RECORD REVIEWS - July 2010
Disco Machine Gun "Zona"
It does not surprise me at all that this is an enjoyable and creative cross-genre album. I was impressed with his Philadelphia band's live set earlier this year where they fought through an iffy sound system with some energetic rock music that had several under-currents of other styles working within. They don't quite explode as audaciously as one of my favorite bands, Caverns, but they do share some creative space with them. In Caverns case, it was the marrying of classical piano to heavy metal. Here it is a violin married to progressive metal, punk spirit and even some western themes. I could try to name some other bands they sound like, but there it would be more in spirit than actual sound. OK, maybe Amon Duul II meets the Proletariat. At the end of the listen, I was quite impressed and this is one I will return to several times. Well that's not it, but you can sample the entire album and download it at the price you want to pay at:
Songs to check out...
Silver Eyes - A short appetizer that sets a table in the Wild West and prepares you for the main course which is fusion cuisine at its finest.
Homeland - I mentioned the Proletariat above as they also have a song called Homeland. This one rocks harder.
Rook Hoka-Hey - A lovely slow psychedelic rocker sounding like a metal band covering Dead Meadow.
The Mostly Dead "Slightly Alive" eps
This ep has eleven songs split among two 7" records. From song one to eleven, you get rock solid intense hardcore punk rock. I like these guys live and these records represent what they do on stage with just a bit of nice clean studio production. Zak Jordan has a classic strong voice that has better range than the guttural grunting singers that tend to turn me off. The band is fast with just enough good guitar work to stand out from the pack. I like the ringing sound of the guitars on Side One of the first ep. Lyrically they do well by covering the usual personal angst in a far better manner than most cliche ridden bands. I can be awfully hard on punk rock bands in this century as I lived with so much of this music back in its formative years. However, there is always a place for this message and energetic delivery. The Mostly Dead have all of that and enough personal style to deliver the goods.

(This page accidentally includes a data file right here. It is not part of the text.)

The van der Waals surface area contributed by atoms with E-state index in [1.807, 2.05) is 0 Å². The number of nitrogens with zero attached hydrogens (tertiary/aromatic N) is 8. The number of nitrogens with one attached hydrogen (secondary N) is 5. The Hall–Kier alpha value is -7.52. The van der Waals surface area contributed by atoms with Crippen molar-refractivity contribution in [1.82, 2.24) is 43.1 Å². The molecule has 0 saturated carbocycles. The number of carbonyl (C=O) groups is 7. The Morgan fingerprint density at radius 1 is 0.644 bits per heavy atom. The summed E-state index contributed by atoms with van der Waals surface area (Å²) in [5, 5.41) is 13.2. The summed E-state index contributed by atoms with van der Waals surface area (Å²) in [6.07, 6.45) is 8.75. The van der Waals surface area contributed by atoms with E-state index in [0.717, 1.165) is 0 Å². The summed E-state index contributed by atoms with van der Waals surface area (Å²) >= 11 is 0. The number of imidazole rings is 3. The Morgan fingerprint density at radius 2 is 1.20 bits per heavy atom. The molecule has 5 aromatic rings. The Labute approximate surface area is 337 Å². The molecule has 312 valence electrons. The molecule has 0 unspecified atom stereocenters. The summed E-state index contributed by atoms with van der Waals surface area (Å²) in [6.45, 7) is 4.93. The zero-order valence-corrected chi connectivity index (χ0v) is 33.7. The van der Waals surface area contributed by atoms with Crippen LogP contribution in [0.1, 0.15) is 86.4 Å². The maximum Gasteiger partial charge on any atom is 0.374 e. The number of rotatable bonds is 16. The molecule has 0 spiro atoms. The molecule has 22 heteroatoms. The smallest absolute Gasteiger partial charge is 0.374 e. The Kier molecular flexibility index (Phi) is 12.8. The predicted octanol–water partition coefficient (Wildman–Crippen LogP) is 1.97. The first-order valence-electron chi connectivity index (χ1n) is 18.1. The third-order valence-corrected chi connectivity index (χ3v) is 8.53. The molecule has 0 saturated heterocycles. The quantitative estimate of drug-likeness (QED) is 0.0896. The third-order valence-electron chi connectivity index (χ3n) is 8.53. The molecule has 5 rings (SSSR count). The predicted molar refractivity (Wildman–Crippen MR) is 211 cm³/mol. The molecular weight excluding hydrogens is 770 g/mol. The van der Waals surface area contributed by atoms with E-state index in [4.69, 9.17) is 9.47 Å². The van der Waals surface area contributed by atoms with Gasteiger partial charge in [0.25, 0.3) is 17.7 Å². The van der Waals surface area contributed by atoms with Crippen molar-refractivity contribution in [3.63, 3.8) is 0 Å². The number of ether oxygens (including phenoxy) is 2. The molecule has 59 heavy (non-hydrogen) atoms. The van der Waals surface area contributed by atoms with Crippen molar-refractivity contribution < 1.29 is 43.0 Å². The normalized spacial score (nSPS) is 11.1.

Although all the songs play well together, the highlights for me were:
You Suck at Interventions - A great title is matched by intense music with a nice middle section that breaks a few rules.
Culture Dog - Good lyrics with that great ringing guitar work.
Opposition - A cool bass sound with a guitar that sneaks in from the background in its own odd way.